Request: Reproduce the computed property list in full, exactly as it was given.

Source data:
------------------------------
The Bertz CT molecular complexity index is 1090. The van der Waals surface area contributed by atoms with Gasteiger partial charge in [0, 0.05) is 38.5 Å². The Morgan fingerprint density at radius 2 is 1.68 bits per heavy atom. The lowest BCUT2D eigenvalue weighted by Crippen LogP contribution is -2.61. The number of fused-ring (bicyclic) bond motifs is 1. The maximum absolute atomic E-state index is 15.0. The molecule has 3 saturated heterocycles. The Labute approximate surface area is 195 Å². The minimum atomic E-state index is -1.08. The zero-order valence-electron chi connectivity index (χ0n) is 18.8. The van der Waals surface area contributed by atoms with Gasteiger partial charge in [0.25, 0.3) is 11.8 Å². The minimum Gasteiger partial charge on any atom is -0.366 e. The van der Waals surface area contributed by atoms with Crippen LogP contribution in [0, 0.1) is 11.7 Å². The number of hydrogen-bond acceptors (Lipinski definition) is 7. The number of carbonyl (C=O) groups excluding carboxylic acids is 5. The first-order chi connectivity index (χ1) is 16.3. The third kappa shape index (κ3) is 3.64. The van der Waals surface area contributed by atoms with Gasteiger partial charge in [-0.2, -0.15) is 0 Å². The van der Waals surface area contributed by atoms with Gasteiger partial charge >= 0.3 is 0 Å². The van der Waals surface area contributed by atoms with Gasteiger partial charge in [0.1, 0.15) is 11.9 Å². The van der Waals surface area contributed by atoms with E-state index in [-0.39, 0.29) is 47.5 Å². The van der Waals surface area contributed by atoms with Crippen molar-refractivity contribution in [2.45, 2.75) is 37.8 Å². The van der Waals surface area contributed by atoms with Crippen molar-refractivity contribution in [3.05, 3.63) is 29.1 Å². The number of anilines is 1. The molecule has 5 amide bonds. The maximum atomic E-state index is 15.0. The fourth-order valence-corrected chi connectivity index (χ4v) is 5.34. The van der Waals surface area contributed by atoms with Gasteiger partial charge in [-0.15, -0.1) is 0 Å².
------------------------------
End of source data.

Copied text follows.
The Bertz CT molecular complexity index is 1090. The van der Waals surface area contributed by atoms with Gasteiger partial charge in [0, 0.05) is 38.5 Å². The Morgan fingerprint density at radius 2 is 1.68 bits per heavy atom. The lowest BCUT2D eigenvalue weighted by Crippen LogP contribution is -2.61. The number of fused-ring (bicyclic) bond motifs is 1. The maximum absolute atomic E-state index is 15.0. The molecule has 3 saturated heterocycles. The Labute approximate surface area is 195 Å². The minimum atomic E-state index is -1.08. The zero-order valence-electron chi connectivity index (χ0n) is 18.8. The van der Waals surface area contributed by atoms with Gasteiger partial charge in [0.25, 0.3) is 11.8 Å². The minimum Gasteiger partial charge on any atom is -0.366 e. The van der Waals surface area contributed by atoms with Crippen LogP contribution in [0, 0.1) is 11.7 Å². The number of hydrogen-bond acceptors (Lipinski definition) is 7. The number of carbonyl (C=O) groups excluding carboxylic acids is 5. The first-order chi connectivity index (χ1) is 16.3. The third kappa shape index (κ3) is 3.64. The van der Waals surface area contributed by atoms with Gasteiger partial charge in [-0.2, -0.15) is 0 Å². The van der Waals surface area contributed by atoms with Gasteiger partial charge >= 0.3 is 0 Å². The van der Waals surface area contributed by atoms with Gasteiger partial charge in [0.1, 0.15) is 11.9 Å². The van der Waals surface area contributed by atoms with E-state index in [-0.39, 0.29) is 47.5 Å². The van der Waals surface area contributed by atoms with Crippen molar-refractivity contribution in [2.45, 2.75) is 37.8 Å². The van der Waals surface area contributed by atoms with Crippen molar-refractivity contribution in [3.05, 3.63) is 29.1 Å². The number of anilines is 1. The molecule has 5 amide bonds. The maximum atomic E-state index is 15.0. The fourth-order valence-corrected chi connectivity index (χ4v) is 5.34. The van der Waals surface area contributed by atoms with Gasteiger partial charge in [-0.15, -0.1) is 0 Å².